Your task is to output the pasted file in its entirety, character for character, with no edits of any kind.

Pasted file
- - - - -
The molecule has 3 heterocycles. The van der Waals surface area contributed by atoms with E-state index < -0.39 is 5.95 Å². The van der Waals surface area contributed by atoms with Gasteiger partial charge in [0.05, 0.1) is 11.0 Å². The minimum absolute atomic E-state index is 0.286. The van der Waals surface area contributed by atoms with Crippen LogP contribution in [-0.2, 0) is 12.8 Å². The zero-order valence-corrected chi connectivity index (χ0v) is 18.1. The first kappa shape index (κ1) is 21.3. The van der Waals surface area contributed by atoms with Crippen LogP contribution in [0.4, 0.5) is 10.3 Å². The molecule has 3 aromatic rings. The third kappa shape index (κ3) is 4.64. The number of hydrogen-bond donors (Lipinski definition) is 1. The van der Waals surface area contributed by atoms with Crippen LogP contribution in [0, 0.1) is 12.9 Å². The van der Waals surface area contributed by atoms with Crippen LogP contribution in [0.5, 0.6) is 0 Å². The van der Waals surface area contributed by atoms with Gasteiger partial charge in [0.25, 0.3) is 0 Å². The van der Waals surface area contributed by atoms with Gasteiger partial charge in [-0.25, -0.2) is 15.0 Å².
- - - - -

The molecule has 3 heterocycles. The van der Waals surface area contributed by atoms with E-state index < -0.39 is 5.95 Å². The van der Waals surface area contributed by atoms with Gasteiger partial charge in [0.05, 0.1) is 11.0 Å². The minimum absolute atomic E-state index is 0.286. The van der Waals surface area contributed by atoms with Crippen LogP contribution in [-0.2, 0) is 12.8 Å². The zero-order valence-corrected chi connectivity index (χ0v) is 18.1. The first kappa shape index (κ1) is 21.3. The van der Waals surface area contributed by atoms with Crippen LogP contribution in [0.4, 0.5) is 10.3 Å². The molecule has 3 aromatic rings. The third kappa shape index (κ3) is 4.64. The number of hydrogen-bond donors (Lipinski definition) is 1. The van der Waals surface area contributed by atoms with Crippen LogP contribution in [0, 0.1) is 12.9 Å². The van der Waals surface area contributed by atoms with Crippen LogP contribution in [0.5, 0.6) is 0 Å². The van der Waals surface area contributed by atoms with Gasteiger partial charge in [0.25, 0.3) is 0 Å². The van der Waals surface area contributed by atoms with Gasteiger partial charge in [-0.25, -0.2) is 15.0 Å².